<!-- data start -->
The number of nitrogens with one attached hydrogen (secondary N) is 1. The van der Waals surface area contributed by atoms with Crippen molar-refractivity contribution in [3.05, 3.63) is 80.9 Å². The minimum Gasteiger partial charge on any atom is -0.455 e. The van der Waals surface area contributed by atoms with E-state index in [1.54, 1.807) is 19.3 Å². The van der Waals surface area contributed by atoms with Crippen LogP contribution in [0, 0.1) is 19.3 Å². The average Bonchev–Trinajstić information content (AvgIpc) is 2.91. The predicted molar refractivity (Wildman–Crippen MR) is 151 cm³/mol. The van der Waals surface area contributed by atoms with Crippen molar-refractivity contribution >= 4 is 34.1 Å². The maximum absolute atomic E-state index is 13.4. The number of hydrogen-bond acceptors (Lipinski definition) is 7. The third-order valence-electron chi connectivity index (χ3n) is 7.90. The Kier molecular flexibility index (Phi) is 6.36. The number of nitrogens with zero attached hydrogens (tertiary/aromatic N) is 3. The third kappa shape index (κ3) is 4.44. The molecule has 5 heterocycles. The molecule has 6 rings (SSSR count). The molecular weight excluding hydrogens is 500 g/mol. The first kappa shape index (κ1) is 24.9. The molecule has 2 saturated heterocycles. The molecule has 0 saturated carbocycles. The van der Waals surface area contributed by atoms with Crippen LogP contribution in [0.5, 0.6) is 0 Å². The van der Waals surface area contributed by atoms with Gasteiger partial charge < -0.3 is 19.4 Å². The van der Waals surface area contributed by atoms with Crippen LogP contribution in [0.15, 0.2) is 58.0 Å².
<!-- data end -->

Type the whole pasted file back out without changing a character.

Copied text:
The number of nitrogens with one attached hydrogen (secondary N) is 1. The van der Waals surface area contributed by atoms with Crippen molar-refractivity contribution in [3.05, 3.63) is 80.9 Å². The minimum Gasteiger partial charge on any atom is -0.455 e. The van der Waals surface area contributed by atoms with E-state index in [1.54, 1.807) is 19.3 Å². The van der Waals surface area contributed by atoms with Crippen LogP contribution in [0, 0.1) is 19.3 Å². The average Bonchev–Trinajstić information content (AvgIpc) is 2.91. The predicted molar refractivity (Wildman–Crippen MR) is 151 cm³/mol. The van der Waals surface area contributed by atoms with Crippen molar-refractivity contribution >= 4 is 34.1 Å². The maximum absolute atomic E-state index is 13.4. The number of hydrogen-bond acceptors (Lipinski definition) is 7. The third-order valence-electron chi connectivity index (χ3n) is 7.90. The Kier molecular flexibility index (Phi) is 6.36. The number of nitrogens with zero attached hydrogens (tertiary/aromatic N) is 3. The third kappa shape index (κ3) is 4.44. The molecule has 5 heterocycles. The molecule has 6 rings (SSSR count). The molecular weight excluding hydrogens is 500 g/mol. The first kappa shape index (κ1) is 24.9. The molecule has 2 saturated heterocycles. The molecule has 0 saturated carbocycles. The van der Waals surface area contributed by atoms with Crippen LogP contribution in [0.5, 0.6) is 0 Å². The van der Waals surface area contributed by atoms with Gasteiger partial charge < -0.3 is 19.4 Å². The van der Waals surface area contributed by atoms with Crippen LogP contribution in [0.15, 0.2) is 58.0 Å².